And so they meet again at Euro 2012.
This time, however, Spain and Italy are playing for the European Championship and a place in the history books.
The Mediterranean rivals meet today in Kiev's Olympic Stadium, three weeks after they drew 1-1 in their opening match of the tournament's group stage.
As the defending champion and World Cup holder, Spain is bidding to win a third straight major title, cementing its place as one of the greatest national teams. It would also match Germany's record of three European Championship titles.
Only the unpredictable Mario Balotelli and a surprising Italy team — orchestrated by Andrea Pirlo — stand between Spain and what many see as its destiny.
Even Italy coach Cesare Prandelli reckons that Spain is the best bet to lift the trophy.
"At the moment, even if I open my eyes, I am still dreaming," Prandelli said after his side's 2-1 victory over Germany in the semifinals, when Balotelli scored both goals.
"Spain remain favorites because of the years of hard work that they have put in. They have been dominant in every game they've played so far."
Spain hasn't lost in a European Championship since 2004 and has already matched West Germany as the only defending champion to return to the final after winning the World Cup. The West Germans managed it in 1976, but subsequently lost to Czechoslovakia following Antonin Panenka's famous chip shot in a penalty shootout.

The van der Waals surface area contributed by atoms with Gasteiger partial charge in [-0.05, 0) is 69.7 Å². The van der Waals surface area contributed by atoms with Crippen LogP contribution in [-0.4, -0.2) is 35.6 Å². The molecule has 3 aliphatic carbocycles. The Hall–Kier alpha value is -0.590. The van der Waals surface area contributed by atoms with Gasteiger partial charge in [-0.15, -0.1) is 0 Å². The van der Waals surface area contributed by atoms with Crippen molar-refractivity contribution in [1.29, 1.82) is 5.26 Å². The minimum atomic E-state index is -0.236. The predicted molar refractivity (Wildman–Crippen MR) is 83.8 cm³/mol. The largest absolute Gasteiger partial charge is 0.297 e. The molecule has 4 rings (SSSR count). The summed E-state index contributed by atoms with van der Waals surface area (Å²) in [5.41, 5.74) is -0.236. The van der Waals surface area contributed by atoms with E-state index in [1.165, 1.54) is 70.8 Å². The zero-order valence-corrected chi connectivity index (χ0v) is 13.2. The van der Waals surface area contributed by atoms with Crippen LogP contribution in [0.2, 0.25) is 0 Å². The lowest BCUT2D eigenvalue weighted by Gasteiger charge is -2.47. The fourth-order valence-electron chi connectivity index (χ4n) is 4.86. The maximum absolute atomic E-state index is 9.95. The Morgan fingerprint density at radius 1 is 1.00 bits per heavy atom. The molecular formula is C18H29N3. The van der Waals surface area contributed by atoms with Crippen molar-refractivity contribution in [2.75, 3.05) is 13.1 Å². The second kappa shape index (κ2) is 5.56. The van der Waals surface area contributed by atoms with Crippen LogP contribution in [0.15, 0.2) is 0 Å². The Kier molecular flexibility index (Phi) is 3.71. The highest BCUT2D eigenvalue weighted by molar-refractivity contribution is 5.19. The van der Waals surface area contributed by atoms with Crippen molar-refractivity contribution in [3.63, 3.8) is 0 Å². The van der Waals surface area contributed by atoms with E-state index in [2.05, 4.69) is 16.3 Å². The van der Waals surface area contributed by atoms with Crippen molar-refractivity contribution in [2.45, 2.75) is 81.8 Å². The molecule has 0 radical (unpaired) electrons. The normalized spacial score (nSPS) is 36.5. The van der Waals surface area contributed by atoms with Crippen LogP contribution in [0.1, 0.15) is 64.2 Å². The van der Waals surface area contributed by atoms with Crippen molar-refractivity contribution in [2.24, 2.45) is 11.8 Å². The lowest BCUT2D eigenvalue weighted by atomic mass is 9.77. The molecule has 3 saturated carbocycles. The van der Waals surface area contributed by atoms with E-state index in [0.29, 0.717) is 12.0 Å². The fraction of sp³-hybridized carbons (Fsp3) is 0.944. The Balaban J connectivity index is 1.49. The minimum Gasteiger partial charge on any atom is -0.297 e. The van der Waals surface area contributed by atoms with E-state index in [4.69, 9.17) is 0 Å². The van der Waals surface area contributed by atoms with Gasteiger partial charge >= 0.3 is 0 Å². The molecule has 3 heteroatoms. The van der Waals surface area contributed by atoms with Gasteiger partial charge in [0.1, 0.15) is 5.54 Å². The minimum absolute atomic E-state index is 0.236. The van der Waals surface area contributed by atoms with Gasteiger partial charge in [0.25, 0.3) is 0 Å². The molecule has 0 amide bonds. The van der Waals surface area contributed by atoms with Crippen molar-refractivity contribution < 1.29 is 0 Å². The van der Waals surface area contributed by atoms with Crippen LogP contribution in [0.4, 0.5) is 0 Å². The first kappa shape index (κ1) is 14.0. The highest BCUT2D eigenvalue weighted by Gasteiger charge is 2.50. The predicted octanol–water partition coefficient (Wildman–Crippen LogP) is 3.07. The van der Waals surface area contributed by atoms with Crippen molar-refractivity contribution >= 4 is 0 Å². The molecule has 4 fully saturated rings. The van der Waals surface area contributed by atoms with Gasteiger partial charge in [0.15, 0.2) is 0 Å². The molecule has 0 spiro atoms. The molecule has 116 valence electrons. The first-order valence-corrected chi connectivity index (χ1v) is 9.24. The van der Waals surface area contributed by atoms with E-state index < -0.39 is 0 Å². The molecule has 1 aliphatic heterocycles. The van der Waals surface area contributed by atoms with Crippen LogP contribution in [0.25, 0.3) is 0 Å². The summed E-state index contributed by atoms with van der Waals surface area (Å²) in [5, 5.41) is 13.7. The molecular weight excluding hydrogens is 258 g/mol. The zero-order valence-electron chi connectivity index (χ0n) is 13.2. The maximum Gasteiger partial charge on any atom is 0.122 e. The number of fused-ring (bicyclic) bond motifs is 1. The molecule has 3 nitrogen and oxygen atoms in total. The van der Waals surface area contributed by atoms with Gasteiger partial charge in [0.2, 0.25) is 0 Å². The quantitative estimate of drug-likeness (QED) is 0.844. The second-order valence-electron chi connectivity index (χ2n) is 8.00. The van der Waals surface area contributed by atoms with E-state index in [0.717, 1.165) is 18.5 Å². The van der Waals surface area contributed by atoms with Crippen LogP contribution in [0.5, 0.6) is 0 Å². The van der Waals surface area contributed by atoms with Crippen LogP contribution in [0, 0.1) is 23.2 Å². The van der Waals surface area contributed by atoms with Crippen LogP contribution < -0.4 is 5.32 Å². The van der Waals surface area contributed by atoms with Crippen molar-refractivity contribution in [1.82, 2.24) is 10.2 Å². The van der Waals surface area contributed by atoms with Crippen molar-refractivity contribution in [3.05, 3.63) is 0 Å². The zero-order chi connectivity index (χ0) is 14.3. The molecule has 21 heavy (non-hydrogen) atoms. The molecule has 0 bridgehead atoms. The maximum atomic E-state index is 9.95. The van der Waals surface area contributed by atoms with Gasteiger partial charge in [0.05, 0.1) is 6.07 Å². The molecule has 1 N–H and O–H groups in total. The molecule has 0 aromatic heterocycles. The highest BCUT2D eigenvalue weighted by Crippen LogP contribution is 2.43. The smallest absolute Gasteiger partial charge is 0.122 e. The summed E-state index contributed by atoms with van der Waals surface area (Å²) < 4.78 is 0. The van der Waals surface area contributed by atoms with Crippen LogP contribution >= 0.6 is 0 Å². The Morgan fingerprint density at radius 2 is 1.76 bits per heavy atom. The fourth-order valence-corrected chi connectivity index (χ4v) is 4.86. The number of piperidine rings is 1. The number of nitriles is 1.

This final brings together teams with players brazen enough to have successfully copied Panenka's audacious spot kick during their penalty shootouts in the knockout rounds. Spain defender Sergio Ramos used it in the semifinal win over Portugal, after Pirlo employed it against England in the quarterfinals.
It also features the tournament's best defensive team against one of its most exciting attacking squads.
Spain has not conceded a goal since that opening draw with Italy and hasn't been scored upon in nine elimination games at major tournaments. Balotelli, Antonio Cassano and Pirlo are leading one of Italy's top attacking teams in recent history.
Spain's attack has featured a rotating cast of forwards, with attacking midfielder Cesc Fabregas usually being preferred to striker Fernando Torres. Today, coach Vicente del Bosque is likely to repeat the 4-6 formation he deployed against Italy on June 10.